Over the next two days when all is slowly put in order, I come to the realization that this process is Goa. Two weeks before, when I had arrived in Luisa-by-the-Sea after a 12 hour drive (we’d started at 4:30 am), nothing had been organized either. The owners seemed to wait for the person actually to walk into the place before running about to put things in order. Agnello is a great pacifier, with his easy smile and lanky stride; and, finally, he explains Aruna’s cryptic remark on the burglary that never was.

“It was a set up. They told the police money was missing from the locker, but there were ten people sleeping there. Don’t tell me not even one person saw anything? Anyway, they were all Kashmiris, you can’t trust them. So much money missing, and nobody sees?”

And much later, Karen,

“it was Fayaz’ relation. He brought Hafiz, they are all in it together. I had to pay up Rs. 95,000 in settlement. If I did not, the police would ‘ve been after me as Hafiz didn’t fill up the Form of Particulars.”

Dear blog reader, please reflect on the names we Indians have:
Karen, Ronaldo, Aruna Mallick, Agnello, Fayaz, Hafiz. The names pay tribute to various religions and cultures. The Portuguese colonized Goa in the 1500’s, quelling a petty Sultan; they were forced out by the Indian Army only in 1961 (the year of my birth). As in the rest of India, the colonized are proud of the heritage and culture imbibed through their colonizers; only here it is the Portuguese not the British. The recent colonizers left a legacy of Catholicism, although, ironically, the caste system remains.

A Brahmin Catholic is distinct from a non-brahmin catholic. Similarly, the vegetarians are distinct from the non-vegetarians–the ‘non’ prefix demarcates the good from the non-good! In the West, vegetarianism may distinguish the politically correct folk, in India, it marks the higher caste Brahmin through their diet. Only the lower caste eat meat, and only the lowest would eat the meat of a cow, ie. beef.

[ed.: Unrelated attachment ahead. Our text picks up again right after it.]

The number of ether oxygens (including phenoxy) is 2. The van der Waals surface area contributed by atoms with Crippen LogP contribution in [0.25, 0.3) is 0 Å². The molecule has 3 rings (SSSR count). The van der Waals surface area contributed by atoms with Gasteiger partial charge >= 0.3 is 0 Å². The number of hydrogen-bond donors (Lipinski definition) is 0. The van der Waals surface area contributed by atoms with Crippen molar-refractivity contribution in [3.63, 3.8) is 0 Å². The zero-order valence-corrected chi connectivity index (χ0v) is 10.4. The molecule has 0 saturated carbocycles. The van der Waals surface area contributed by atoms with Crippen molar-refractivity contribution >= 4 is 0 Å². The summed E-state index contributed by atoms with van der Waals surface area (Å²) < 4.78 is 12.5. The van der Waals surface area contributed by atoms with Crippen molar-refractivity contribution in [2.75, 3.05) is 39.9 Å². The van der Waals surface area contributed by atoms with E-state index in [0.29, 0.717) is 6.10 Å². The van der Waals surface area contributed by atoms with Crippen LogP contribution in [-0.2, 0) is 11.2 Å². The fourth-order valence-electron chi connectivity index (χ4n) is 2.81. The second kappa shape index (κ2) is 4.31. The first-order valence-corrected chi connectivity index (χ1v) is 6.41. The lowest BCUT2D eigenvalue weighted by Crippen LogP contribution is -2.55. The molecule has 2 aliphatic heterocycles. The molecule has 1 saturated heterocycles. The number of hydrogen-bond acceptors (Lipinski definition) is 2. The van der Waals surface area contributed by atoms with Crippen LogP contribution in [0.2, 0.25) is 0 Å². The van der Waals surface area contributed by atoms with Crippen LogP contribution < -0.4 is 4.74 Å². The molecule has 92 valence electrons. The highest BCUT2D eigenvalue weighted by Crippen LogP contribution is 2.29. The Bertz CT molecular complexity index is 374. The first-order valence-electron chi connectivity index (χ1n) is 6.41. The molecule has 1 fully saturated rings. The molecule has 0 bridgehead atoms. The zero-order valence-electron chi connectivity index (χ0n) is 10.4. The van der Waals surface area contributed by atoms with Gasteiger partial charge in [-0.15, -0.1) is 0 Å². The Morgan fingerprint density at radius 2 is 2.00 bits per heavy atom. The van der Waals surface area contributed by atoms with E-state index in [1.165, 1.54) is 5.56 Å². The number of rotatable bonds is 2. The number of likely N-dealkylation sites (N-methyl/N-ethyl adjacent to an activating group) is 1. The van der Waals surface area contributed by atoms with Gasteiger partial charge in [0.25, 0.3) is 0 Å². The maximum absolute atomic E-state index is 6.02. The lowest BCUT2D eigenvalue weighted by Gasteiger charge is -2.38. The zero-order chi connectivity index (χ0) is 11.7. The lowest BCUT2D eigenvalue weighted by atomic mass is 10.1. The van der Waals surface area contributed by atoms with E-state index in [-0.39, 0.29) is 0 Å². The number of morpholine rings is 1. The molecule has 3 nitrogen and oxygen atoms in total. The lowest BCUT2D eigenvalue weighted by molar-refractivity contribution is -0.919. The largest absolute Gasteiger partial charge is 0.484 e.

As for Aruna Mallick, that name has Sanskrit roots, Aruna being the dawn, a name common in both the North and the South, to Hindus and “non-Hindus.” Names, as for most Hindus, are chosen by markers of caste, community, astrological significance, and auspiciousness. The difference here is that she introduces herself by her first name to me, a younger woman, and allows me to call her “Aruna”. But, as I shall learn, that westernization is superficial, a diaphanous veil over the high caste, well-born female scion of a ‘good family.’ “Mallick” is her husband’s family name, a family which, I will be repeatedly informed, is not on a par with hers. Ironically enough, ‘Mallick’ turns out to be common to both Hindus and Muslims, originating from the Arabic malik meaning ‘king’ or ‘lord.’

Their looks mark the Kashmiris, Muslim or otherwise, as the ultimate Aryans, tall and fair with hooked, noble noses. Their names are testimony to their heritage, Mughal, Afghan, Pashtun, and religion, Islam with a strongly Sufi bent.

Rumi, Sufi mystic, writes,
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And, from the Upanishads of the Hindus,

That is infinite, this is infinite;
From That infinite this infinite comes.
From That infinite, this infinite removed or added;
Infinite remains infinite.

I find the Hindu scripture expatiating on the Sufi poet, or vice versa, or as you will…